Iraq PM accuses Kurds of harbouring militants

Iraq PM accuses Kurds of harbouring militants
Shiite volunteers from the Iraqi Ketaeb Hezbollah, join the Iraqi army to fight against Jihadist militants of the Islamic State (IS), formerly known as the Islamic State in Iraq and the Levant (ISIL), on July 9, 2014, in Baghdad. Iraq's government once battled entrenched Shiite militiamen but is now making common cause with them against a jihadist-led onslaught that Baghdad's forces are struggling to contain on their own.

BAGHDAD - Iraqi premier Nuri al-Maliki Wednesday accused the country's autonomous Kurdish region of harbouring jihadists, further ratcheting up tension despite calls for Iraq's leaders to unite against a Sunni militant offensive.

And in scenes reminiscent of the country's brutal sectarian war of 2006-07, when tens of thousands were killed, the authorities found the bodies of 53 men who had been bound and executed in a confessionally-mixed province south of Baghdad.

The crisis triggered by a jihadist-led offensive that started exactly a month ago and soon overran swathes of five provinces north and west of Baghdad, has displaced hundreds of thousands of people and heaped pressure on Maliki as he bids for a third term.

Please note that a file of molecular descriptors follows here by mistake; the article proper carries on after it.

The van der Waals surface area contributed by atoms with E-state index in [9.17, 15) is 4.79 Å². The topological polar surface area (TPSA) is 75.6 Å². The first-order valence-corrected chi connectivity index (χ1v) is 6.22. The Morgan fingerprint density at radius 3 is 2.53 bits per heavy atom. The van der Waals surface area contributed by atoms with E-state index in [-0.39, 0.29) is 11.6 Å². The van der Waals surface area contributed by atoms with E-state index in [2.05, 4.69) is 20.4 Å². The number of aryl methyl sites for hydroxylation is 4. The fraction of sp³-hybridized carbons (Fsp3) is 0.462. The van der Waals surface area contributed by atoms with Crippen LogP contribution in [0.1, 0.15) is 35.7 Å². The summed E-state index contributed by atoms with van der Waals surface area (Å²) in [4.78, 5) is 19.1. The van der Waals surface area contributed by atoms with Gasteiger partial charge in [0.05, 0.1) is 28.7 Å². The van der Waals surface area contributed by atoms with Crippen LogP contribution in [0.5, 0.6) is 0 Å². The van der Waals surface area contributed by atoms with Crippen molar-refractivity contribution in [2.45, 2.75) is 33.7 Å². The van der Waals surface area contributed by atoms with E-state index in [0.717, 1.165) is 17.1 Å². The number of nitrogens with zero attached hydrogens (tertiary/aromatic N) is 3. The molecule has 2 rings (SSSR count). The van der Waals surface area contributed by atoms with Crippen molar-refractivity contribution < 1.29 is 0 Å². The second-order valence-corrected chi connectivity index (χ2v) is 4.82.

The incumbent on Wednesday appeared to damage his efforts to retain his post by turning on Kurdish leaders whose support he needs, accusing them of hosting militant groups behind the onslaught.

"Honestly, we cannot be silent over this and we cannot be silent over Arbil being a headquarters for Daash, and the Baath, and Al-Qaeda and terrorist operations," Maliki said in his weekly televised address.

Daash is the former Arabic acronym for the Islamic State (IS) jihadist group, which Kurdish forces are fighting against in north Iraq, while Baath refers to the banned party of executed dictator Saddam Hussein, whose regime killed tens of thousands of Kurds.

"They (militant groups) will lose, and their host will lose also because he did not provide an example of patriotic partnership," the premier said.

Though Kurdish parliamentary backing is not necessary to form a government, the Kurds are seen as crucial to maintaining a united front against insurgents led by the IS.

Maliki's remarks were the latest example of persistent disunity among Iraq's politicians despite calls from international powers and influential Iraqi clerics for the country's leaders to come together.

Bickering blocs have so far failed to form a government, more than two months after April 30 polls, with little sign of an agreement in sight.

An earlier parliamentary session ended in disarray as lawmakers traded threats and walked out.

The country's leaders typically agree key government positions in a package, with the post of speaker generally going to a Sunni Arab, the premiership to a Shiite Arab and the presidency to a Kurd.

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